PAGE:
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Texas Lawmakers Call for Blitz Play Against Alzheimer’s Disease

Lizzie Chen for KUT News

A state committee on Alzheimer’s disease that heard from former Texas football coach Darrell Royal and his wife has recommended the Legislature increase Alzheimer’s research funding, if possible.

It stressed that consistent funding can help make inroads in combating the disease and suggested tapping outside money to supplement what state government provides.

“There are significant opportunities for external funding sources,” concluded a report of the Joint Interim Committee to Study Alzheimer’s Disease. “These opportunities should be fully explored.”

Without suggesting a dollar amount, the report said state money for the Texas Alzheimer’s Research and Care Consortium should be increased “as the fiscal climate in the 83rd Legislative session allows.”

The consortium is made up of five medical research institutions – Baylor College of Medicine in Houston, Texas Tech University Health Sciences Center in Lubbock, the University of Texas Southwestern Medical Center in Dallas, the University of North Texas Health Science Center in Fort Worth and the University of Texas Health Science Center at San Antonio.

Amid deep budget cuts in the last legislative session, lawmakers allocated $5.23 million to the consortium for a two-year budget cycle, about 80 percent of its previous appropriation.

Some states budget more money for Alzheimer’s research. Leaders of the Texas consortium say Texas stands out because the group operates with a common goal and protocol at five different research sites.

Sen. Jane Nelson, R-Flower Mound, and Rep. John Zerwas, R-Richmond, led the interim committee, which issued its report to lawmakers Dec. 3. The Legislature convenes its next session Jan. 8.

“I have felt the pain and frustration that comes with watching someone you love slowly fade away,” Nelson told committee members at a hearing earlier this year, explaining that she was the primary caregiver for her mother as she battled Alzheimer’s before her death.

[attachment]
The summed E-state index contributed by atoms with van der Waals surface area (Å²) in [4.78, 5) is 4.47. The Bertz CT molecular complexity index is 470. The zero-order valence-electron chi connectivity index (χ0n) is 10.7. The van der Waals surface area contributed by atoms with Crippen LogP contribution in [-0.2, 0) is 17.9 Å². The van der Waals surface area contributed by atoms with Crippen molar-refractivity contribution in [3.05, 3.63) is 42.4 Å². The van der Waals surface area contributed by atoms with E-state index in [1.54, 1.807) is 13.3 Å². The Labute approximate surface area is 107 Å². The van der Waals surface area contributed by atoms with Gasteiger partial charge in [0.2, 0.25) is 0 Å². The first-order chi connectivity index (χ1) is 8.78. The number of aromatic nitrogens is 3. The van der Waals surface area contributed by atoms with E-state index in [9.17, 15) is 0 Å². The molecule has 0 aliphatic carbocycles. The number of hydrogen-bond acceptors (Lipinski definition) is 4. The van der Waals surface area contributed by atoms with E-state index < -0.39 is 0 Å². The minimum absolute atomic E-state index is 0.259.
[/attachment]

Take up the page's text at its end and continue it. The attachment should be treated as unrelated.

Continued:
At that same Capitol meeting in February, revered former Longhorns coach Royal and his wife Edith spoke, joined by cyclist Lance Armstrong and actor Matthew McConaughey. The former coach spoke briefly. His wife went into more detail, telling legislators the emotional story of her husband’s battle with Alzheimer’s disease. They also announced formation of the Darrell K. Royal Research Fund for Alzheimer’s Disease. Royal died in November at age 88.

Alzheimer’s disease afflicts the brain and causes problems with memory, thinking and everyday functioning. Those suffering from Alzheimer’s can become completely dependent on caregivers. It’s most common in older people. About 340,000 Texans are living with Alzheimer’s disease, and more than 5,000 die from it each year. It’s expected that the number of Texans with Alzheimer’s will hit 470,000 by 2025 and double by 2050.

The committee’s report noted that the Texas Council on Alzheimer’s Disease and Related Disorders is an information resource for Texans with Alzheimer’s and their families. It also oversees appropriations for the research consortium.

The consortium needs ongoing funding to maintain and build on an Alzheimer’s disease data bank to track progression of the disease over the years and to advance the understanding of the disease’s cause, according to the report. It said more funding would allow additional institutions to join the consortium.

The consortium’s data bank includes some 2,000 volunteers from throughout the state and is available to all consortium researchers, who do ongoing analysis based on annual blood samples and interviews.

The state should also look to other funding sources, such as the National Institutes of Health, the National Alzheimer’s Project Act and private and non-profit foundations, the report said.

In seeking outside money, the lawmakers suggested promoting the “significant accomplishments” of the consortium, including the large representation of Hispanic research subjects in its Alzheimer’s data bank and its ongoing work to develop a blood test to predict the onset of Alzheimer’s.

Veteran Texas journalist Kelley Shannon is the founder and owner of Shannon has worked for multiple news organizations and spent 22 years with the Associated Press based in Austin, San Antonio and Dallas. Among the major news stories she covered for the AP were the Branch Davidian standoff in Waco and the ensuing federal trial of surviving sect members; the massacre at a Luby’s cafeteria in Killeen; the Democratic boycott over congressional redistricting in the 2003 Texas Legislature; and the presidential election of then-Gov. George W. Bush.
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